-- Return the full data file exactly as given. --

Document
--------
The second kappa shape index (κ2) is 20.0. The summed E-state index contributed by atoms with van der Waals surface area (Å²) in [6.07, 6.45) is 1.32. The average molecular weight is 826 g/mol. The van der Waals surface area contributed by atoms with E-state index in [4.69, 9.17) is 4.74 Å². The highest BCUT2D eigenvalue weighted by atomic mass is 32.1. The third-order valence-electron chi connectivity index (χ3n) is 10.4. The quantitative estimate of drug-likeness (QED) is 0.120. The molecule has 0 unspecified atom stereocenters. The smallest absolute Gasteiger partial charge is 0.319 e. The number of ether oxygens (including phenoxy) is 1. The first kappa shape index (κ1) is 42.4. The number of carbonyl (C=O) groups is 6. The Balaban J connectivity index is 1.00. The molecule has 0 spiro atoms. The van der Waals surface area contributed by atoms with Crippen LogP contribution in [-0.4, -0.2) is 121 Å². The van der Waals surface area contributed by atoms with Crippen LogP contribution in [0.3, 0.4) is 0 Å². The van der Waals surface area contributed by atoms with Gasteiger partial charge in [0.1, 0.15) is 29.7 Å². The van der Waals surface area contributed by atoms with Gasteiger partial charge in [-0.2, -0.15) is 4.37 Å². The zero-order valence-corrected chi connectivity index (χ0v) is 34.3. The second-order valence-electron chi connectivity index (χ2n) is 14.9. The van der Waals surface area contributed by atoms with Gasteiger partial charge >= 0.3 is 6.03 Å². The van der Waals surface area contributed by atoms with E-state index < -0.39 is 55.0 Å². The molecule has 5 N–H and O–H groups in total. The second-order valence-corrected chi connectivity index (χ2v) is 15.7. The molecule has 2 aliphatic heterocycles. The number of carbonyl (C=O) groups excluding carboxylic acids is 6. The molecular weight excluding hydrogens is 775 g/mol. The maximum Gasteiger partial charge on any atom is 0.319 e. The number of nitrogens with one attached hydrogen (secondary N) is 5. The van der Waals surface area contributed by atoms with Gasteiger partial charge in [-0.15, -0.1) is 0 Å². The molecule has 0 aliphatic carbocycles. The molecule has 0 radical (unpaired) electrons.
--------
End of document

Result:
The second kappa shape index (κ2) is 20.0. The summed E-state index contributed by atoms with van der Waals surface area (Å²) in [6.07, 6.45) is 1.32. The average molecular weight is 826 g/mol. The van der Waals surface area contributed by atoms with E-state index in [4.69, 9.17) is 4.74 Å². The highest BCUT2D eigenvalue weighted by atomic mass is 32.1. The third-order valence-electron chi connectivity index (χ3n) is 10.4. The quantitative estimate of drug-likeness (QED) is 0.120. The molecule has 0 unspecified atom stereocenters. The smallest absolute Gasteiger partial charge is 0.319 e. The number of ether oxygens (including phenoxy) is 1. The first kappa shape index (κ1) is 42.4. The number of carbonyl (C=O) groups is 6. The Balaban J connectivity index is 1.00. The molecule has 0 spiro atoms. The van der Waals surface area contributed by atoms with Crippen LogP contribution in [-0.4, -0.2) is 121 Å². The van der Waals surface area contributed by atoms with Crippen LogP contribution in [0.3, 0.4) is 0 Å². The van der Waals surface area contributed by atoms with Gasteiger partial charge in [0.1, 0.15) is 29.7 Å². The van der Waals surface area contributed by atoms with Gasteiger partial charge in [-0.2, -0.15) is 4.37 Å². The zero-order valence-corrected chi connectivity index (χ0v) is 34.3. The second-order valence-electron chi connectivity index (χ2n) is 14.9. The van der Waals surface area contributed by atoms with Gasteiger partial charge >= 0.3 is 6.03 Å². The van der Waals surface area contributed by atoms with E-state index < -0.39 is 55.0 Å². The molecule has 5 N–H and O–H groups in total. The second-order valence-corrected chi connectivity index (χ2v) is 15.7. The molecule has 2 aliphatic heterocycles. The number of carbonyl (C=O) groups excluding carboxylic acids is 6. The molecular weight excluding hydrogens is 775 g/mol. The maximum Gasteiger partial charge on any atom is 0.319 e. The number of nitrogens with one attached hydrogen (secondary N) is 5. The van der Waals surface area contributed by atoms with Gasteiger partial charge in [-0.15, -0.1) is 0 Å². The molecule has 0 aliphatic carbocycles. The molecule has 0 radical (unpaired) electrons.